Is there a difference between these retail terms? And does it really matter where it counts – to sales?
In the world of retail, you are probably used to hearing and using the words “CPG” (Consumer Packaged Goods) and “FMCG” (Fast-moving Consumer Goods) interchangeably. And for the most part, you’ll do just fine spending a whole career using these two words that way. If you want to impress the real industry sticklers, though, know that there are distinctions between “FMCG” and “CPG” that may help you better understand the nuances of navigating the retail industry.
What does “CPG” mean?
Some here will claim that “CPG” is totally the same as “FMCG”, but we’re here to clarify that there is at least one feature that sets “consumer packaged goods” apart. Your first hint is that “CPG” is conspicuously missing the “fast” part of the name. CPG brands, while still “fast”, are sold just a bit more slowly than brands technically termed “FMCG”.
For example: Imagine you’re at your favorite local big box retailer. You stop in to purchase your weekly groceries, but you also wander into the cosmetics section and buy yourself a new nail polish color or face mask – it’s not as “fast-moving” a consumer good as, say, potato chips, or something that goes in your grocery cart every week, but it is still relatively cheap, and purchased with relative frequency.
What does “FMCG” mean?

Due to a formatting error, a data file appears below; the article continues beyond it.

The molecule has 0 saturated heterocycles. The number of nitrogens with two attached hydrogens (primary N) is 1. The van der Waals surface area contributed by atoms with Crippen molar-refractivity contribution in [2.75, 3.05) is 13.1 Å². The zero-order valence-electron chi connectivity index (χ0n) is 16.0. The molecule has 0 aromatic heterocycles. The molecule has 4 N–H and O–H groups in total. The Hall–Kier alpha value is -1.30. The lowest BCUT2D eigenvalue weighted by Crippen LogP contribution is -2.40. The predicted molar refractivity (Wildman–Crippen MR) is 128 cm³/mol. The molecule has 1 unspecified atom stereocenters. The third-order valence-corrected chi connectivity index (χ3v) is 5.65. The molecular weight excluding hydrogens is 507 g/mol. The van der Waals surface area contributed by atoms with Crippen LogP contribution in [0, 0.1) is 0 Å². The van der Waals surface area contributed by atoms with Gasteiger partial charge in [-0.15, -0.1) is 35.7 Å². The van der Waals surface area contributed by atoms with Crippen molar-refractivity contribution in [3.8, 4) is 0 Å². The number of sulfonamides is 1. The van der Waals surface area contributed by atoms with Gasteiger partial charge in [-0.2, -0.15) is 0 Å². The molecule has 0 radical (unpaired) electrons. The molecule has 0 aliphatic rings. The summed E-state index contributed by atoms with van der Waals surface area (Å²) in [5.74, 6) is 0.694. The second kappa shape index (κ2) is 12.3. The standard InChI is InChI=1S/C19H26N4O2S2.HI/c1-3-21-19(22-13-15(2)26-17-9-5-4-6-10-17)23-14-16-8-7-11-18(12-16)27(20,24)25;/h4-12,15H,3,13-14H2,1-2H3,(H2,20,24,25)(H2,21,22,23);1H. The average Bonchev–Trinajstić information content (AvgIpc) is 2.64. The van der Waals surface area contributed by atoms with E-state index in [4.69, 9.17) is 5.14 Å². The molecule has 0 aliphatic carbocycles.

As a general rule, “FMCG” refers to products that consumers use (almost) every day, for example, soap, shampoo, deodorant and toilet paper, and foods and beverages like coffee creamer or potato chips. Like products termed “CPG”, “FMCG” products are regular purchases, but you can think of “FMCG” as a subset of “CPG” – a group of products that just sell a bit faster.
What are the main differences between “CPG” and “FCMG”?
Nuances like these may not be relevant to everyone in the retail industry, but one of the most important differences between “CPG” and “FMCG” is the way we talk about sales. If this is your area in the retail industry, you’ll need to be cognizant of the impact these differences have on sales velocity. For example, let’s say a manufacturer sells a million dollars worth of milk. Let’s say that same manufacturer sells a million dollars worth of cat litter. These are very different sales achievements. It’s a lot easier to achieve volume in milk sales – an FMCG used every day – than in litter sales.
One more way these terms differ is in their regional use: You may notice that in North America, industry folks are inclined to use “CPG”, whereas internationally, “FMCG” seems to be the preferred nomenclature.
Ultimately, while it’s helpful to be informed of these nuances in the ways these terms may be used, you’re unlikely to be policed for using one over the other. The key thing to remember is that both CPG and FMCG brands are:
Get the advanced analytics you need to take your small CPG business to the next level.
Start with a free alert and report today.